Iranian Defense Minister Brigadier General Ahmad Vahidi stressed his ministry’s capability to develop new defense equipments and systems, and stated, “One of these achievements whose results will be seen in the next few days is ‘Zafar’ naval cruise missile which will soon be ready for delivery (to the country’s armed forces).”
Earlier this month, Vahidi had announced that Tehran would soon unveil a new cruise missile called ‘Zafar (Triumph).
“We unveiled the Qader cruise missiles in the Week of Sacred Defense (late September) and we plan to showcase Zafar which is a new cruise missile in the near future,” Vahidi told reporters in the Western city of Hamedan at the time.
In April 2011, Vahidi announced that the country has successfully test-fired the home-made Zafar missile, and pointed out that Zafar missiles are “the fastest cruise missiles in the world”.
“These missiles together with our other systems can remarkably promote the country’s air defense power,” he noted.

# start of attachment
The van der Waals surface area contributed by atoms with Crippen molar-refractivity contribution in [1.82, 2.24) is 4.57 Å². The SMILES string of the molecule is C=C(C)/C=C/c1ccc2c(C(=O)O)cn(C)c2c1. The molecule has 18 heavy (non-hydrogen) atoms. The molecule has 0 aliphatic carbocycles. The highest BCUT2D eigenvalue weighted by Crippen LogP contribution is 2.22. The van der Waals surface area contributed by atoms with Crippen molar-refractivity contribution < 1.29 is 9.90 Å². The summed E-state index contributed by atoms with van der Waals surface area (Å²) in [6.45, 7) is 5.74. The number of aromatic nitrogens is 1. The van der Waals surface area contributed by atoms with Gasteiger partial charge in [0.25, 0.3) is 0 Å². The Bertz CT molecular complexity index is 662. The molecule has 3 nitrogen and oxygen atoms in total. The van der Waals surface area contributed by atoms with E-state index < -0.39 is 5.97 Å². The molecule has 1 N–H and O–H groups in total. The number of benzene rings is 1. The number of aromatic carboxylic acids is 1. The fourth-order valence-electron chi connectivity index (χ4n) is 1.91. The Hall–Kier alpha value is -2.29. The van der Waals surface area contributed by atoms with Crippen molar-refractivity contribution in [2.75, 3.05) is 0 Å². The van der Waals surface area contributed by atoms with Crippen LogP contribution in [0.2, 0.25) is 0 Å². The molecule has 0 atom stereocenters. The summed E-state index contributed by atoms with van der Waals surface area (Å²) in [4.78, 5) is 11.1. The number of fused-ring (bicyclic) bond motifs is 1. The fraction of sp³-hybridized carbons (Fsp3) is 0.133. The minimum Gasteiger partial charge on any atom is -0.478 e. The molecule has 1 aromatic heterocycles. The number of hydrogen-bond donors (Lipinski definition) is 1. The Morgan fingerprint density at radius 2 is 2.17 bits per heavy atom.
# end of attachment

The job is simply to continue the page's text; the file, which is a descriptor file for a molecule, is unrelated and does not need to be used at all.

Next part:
Iran has made giant progress in arms production, specially in area of missile technology, in the last decade.
The last Iran-made cruise missile mass-produced and supplied to the armed forces was Qader (Mighty), which was displayed to the public during the military parades marking the Week of Sacred Defense in September.
Later in September, the Iranian Defense Ministry supplied large numbers of the Qader anti-ship cruise missiles to the naval forces of the Iranian Army and the Islamic Revolution Guards Corps (IRGC) to boost Iran’s naval defense power.
Tehran launched an arms development program during the 1980-88 Iraqi imposed war on Iran to compensate for a US weapons embargo. Since 1992, Iran has produced its own tanks, armored personnel carriers, missiles and fighter planes.
Yet, Iranian officials have always stressed that the country’s military and arms programs serve defensive purposes and should not be perceived as a threat to any other country.